Densho Digital Archive
Manzanar National Historic Site Collection
Title: Toshiro Izumi Interview
Narrator: Toshiro Izumi
Interviewer: Richard Potashin
Location: Los Angeles, California
Date: March 2, 2010
Densho ID: denshovh-ftakayo-01-0012

<Begin Segment 12>

RP: One other holiday that I wanted to mention because it's so important in Japanese culture is New Year's.

TI: New Year's, uh-huh.

RP: And how do you remember that being celebrated when you were growing up?

TI: Well, New Year's the family made osushi and you know, a lot of goodies. And the elderly fathers, they all visited their friends' home. And they'd go to one home and they were always served sake in the small sakazuki. And I guess that was enough to get them drunk. But another tradition that they had was when they came to your house they always had a little money with them and they'd give money to each of the kids. So if enough family came, friend came to your home, you had a pocket full of coins at the end of the day.

RP: You did pretty well.

TI: Wealthy, yes.

RP: Kind of along those lines or, particularly in the 1930s you know when prohibition was in effect, people found ways to get alcohol or make it.

TI: Uh-huh.

RP: And I guess the fact that your father and, and other fathers who were fishermen on Terminal Island had a really, it was kind of a rough life out on the boats. But there would be that time during the full moon when they would be in port mending the nets but also kind of kicking up their heels a little bit too.

TI: Yes, uh-huh.

RP: What do you recall about that?

TI: Well, being the kid, things like that never bothered me much. But, yeah, we saw people staggering on the streets but I didn't think it was that bad.

RP: Did your dad make sake or your mom make sake?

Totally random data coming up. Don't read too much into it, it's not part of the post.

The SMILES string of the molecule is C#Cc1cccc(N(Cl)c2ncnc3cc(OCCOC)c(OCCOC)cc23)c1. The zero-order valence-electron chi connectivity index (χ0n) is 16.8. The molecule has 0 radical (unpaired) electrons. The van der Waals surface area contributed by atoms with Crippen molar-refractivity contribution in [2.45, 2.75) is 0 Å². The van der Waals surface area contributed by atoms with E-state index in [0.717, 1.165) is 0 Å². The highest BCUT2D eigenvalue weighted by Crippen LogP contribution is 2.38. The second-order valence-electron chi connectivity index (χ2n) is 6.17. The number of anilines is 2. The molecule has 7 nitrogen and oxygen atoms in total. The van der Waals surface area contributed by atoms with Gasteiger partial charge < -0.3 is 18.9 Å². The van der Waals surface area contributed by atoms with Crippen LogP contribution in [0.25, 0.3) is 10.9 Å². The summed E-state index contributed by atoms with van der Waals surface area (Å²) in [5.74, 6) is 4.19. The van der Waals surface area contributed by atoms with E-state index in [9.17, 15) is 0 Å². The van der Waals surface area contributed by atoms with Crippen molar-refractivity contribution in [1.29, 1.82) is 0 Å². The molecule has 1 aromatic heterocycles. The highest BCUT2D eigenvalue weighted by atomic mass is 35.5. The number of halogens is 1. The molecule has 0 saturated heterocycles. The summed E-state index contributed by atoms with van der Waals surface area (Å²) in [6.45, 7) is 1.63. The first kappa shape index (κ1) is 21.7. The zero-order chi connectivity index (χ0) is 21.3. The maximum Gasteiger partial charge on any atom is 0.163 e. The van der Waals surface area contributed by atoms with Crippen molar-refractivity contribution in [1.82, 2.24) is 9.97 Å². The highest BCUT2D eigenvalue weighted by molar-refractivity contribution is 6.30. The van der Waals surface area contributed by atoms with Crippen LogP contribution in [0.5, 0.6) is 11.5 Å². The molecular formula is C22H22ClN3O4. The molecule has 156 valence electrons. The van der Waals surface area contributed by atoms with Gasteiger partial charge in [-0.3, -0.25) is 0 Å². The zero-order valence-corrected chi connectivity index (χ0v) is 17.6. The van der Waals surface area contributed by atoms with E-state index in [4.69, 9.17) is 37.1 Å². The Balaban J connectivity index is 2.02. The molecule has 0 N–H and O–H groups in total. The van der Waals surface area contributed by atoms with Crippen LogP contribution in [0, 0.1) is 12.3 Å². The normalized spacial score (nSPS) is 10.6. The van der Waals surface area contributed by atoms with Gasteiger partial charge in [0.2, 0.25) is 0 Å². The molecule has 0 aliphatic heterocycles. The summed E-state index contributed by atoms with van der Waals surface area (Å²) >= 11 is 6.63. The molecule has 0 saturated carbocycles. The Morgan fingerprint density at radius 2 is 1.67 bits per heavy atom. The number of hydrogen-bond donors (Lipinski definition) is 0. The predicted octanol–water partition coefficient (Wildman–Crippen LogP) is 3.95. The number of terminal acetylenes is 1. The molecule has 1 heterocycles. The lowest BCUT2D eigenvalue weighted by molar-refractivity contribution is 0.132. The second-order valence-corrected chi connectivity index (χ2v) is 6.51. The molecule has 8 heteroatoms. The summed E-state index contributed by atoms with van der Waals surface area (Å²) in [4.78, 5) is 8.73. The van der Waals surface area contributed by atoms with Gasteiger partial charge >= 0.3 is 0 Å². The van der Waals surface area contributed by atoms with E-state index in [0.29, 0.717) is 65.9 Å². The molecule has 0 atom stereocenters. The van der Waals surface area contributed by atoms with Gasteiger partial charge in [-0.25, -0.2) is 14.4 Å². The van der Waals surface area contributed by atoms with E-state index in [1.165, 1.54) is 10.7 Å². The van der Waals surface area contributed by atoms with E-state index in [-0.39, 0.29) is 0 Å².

TI: Yeah, uh-huh. They made, they had a home brew, uh-huh, sake. I think every family did. But, like I always tell my brothers and sisters, that it was only for their own consumption, you know. They weren't selling it or anything.

RP: What would happen though, during Prohibition, when the word got out that the feds were coming?

TI: Oh, yeah, I recall some time when, when that news got out, why, my mother would dump everything in the toilet and flush it. [Laughs] After all the work she had making sake, why, they had to dump it.

RP: We were just talking about how you obtained housing and how it was organized according to canneries. Can you share with us what that housing was like? What was your home like?

TI: Well, it was, if you can call it, nothing but a barrack. It had, well, walls and not like the barrack we had in camp. Those were, you can see the studs, you know. But these houses at least had walls, interior walls. But, well, one thing that's a little different was most of the houses had ofuro. And it was a square tub that they filled up with hot water. I think that that's the custom of the Japanese people. They'd undress, wash themselves outside, and then they'd get into the ofuro and they soaked themselves real well. And I believe that's one of the enjoyment they had.

RP: So every house had one of those?

TI: Yes, I believe they did, uh-huh. These were company-owned houses but they had the ofuro, uh-huh. And I hadn't seen the American-style tub, you know, until we left Terminal Island.

RP: So how many rooms did you have in your house?

TI: Well, this house of ours had a kitchen, bathroom, and I think about two bedrooms. But this is just half of a house. So the other half had the same amount.

RP: Oh, so there was another family?

TI: Yeah, another family.

RP: Right next to you?

TI: Uh-huh.

RP: And who was that family? Do you remember them?

TI: Pardon?

RP: Do you remember the family that lived next to you?

TI: No. We were there a long time so we had almost the whole house to ourselves. But I think the fishermen or the Japanese people on the whole enjoyed the furo. They just loved to soak them self in that hot, hot water.

RP: How about you?

TI: Yeah, I liked it too.

<End Segment 12> - Copyright © 2010 Manzanar National Historic Site and Densho. All Rights Reserved.